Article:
As a student of history, occasionally an odd tidbit stands out and catches my eye and interest.
From 500 years ago comes this strange ban I'm willing to bet most people have either not heard of or haven't paid much attention to -- the Great Wood Ban of Amsterdam.
Holy Roman Emperor, King of Spain and Archduke of Austria all at once, Charles V was arguably the most powerful man on the European continent. He absolutely loved everything about the Romans -- their culture, cuisine and beautiful ladies, certainly, but their architecture more than anything.
Charles was fascinated with the stone buildings, columns and arches of Rome and Constantinople. He was embarrassed by the architecture of his own home of Amsterdam, famously the "City of a Thousand Wooden Homes," and a destination city for aspiring architects of the early 16th century. But Charles lamented the impermanence of structures that could rot and burn.
"To Rome I've been, where the ruins of Caesar live eternal in stone," Charles is quoted as saying. "To ancient Constantinople I've walked, the mighty walls of Theodosius a gift for the ages. Yet here I stand, the very smell of rot punctuated only by the creak and groan of desiccated monoliths, cut from the sweet succor of Gaia's breast to stand, monuments to the vanity of man. Like the trees that bore these planks, this will not stand."
Charles therefore decreed in October that no more wooden structures could be built, and that all wooden buildings must be torn down and replaced with stone structures from that time forward.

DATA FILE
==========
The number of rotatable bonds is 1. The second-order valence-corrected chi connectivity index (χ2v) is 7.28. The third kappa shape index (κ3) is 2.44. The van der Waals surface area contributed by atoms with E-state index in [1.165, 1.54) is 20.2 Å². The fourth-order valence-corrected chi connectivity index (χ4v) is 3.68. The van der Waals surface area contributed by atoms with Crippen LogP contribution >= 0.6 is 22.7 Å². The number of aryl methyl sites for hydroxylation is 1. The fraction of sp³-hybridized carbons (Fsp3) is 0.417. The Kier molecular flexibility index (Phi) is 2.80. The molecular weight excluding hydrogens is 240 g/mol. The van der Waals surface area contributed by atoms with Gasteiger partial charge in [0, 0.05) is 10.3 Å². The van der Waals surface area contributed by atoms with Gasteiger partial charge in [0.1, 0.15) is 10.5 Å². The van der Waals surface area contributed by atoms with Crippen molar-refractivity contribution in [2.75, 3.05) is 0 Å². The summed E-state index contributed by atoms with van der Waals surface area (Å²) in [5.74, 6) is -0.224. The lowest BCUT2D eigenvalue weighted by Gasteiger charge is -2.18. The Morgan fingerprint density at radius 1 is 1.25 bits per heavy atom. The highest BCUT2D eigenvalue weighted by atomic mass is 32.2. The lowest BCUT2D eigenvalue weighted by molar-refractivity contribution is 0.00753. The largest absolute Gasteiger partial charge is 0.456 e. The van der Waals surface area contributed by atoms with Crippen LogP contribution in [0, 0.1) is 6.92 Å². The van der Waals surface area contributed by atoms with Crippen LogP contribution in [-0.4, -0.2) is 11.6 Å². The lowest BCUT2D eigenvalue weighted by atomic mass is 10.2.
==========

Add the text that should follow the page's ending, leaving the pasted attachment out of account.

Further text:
Just seven months earlier in March 1521, Charles V had also banned the books, sermons and writings of Martin Luther and his followers, ordering that all the materials were to be burned. The emperor had no patience for the Protestant movement that had begun with Luther's nailing of his 95 Theses to the church door at Wittenberg on Oct. 31, 1517.
Charles has been venerated as a hero of the Catholic church and a quasi-messianic hero to the Jewish people, but the enemy of Muslims and Protestant Christians.
I suppose it depends upon one's individual beliefs today how each of us may perceive the man and his choices.
I'm sure it's the same for every major historical figure. If there are people who love a leader, there are people who hate him or her. Maybe each one has legitimate cause for their feelings.
History is a funny thing. Certain things happened and we will never know exactly what happened at pretty much any historical event -- only the things we are told in first-hand accounts, legends, etc. Even with first-hand accounts, truth is determined from what is consistent among the testimonies of witnesses. Those in law enforcement and the judicial system know that when a story is repeated word-for-word by multiple witnesses, it is more likely to be falsehood than truth.
We interpret what we see and experience through our own lenses of perspective and experience. But the truth remains the same regardless, immutable.
I don't know how people will interpret any of my choices and actions years after I'm gone. I don't know if any them will even be remembered.
But if they are, I'm sure some will be misunderstood and misinterpreted. It's the nature of things.
But some will understand and interpret correctly and learn from those choices and actions. I hope whether I made the right choices or acted poorly, future generations, especially my own descendants, will learn from what I did and didn't do and be able to make the right choices and act well.
May God grant that I make the right choices, and make them consistently, so that a good example awaits my grandchildren and their grandchildren, and so on.
The year 2021 is a new opportunity to live well, and so is every day I wake up. I pray I live today well.
I pray you do, too.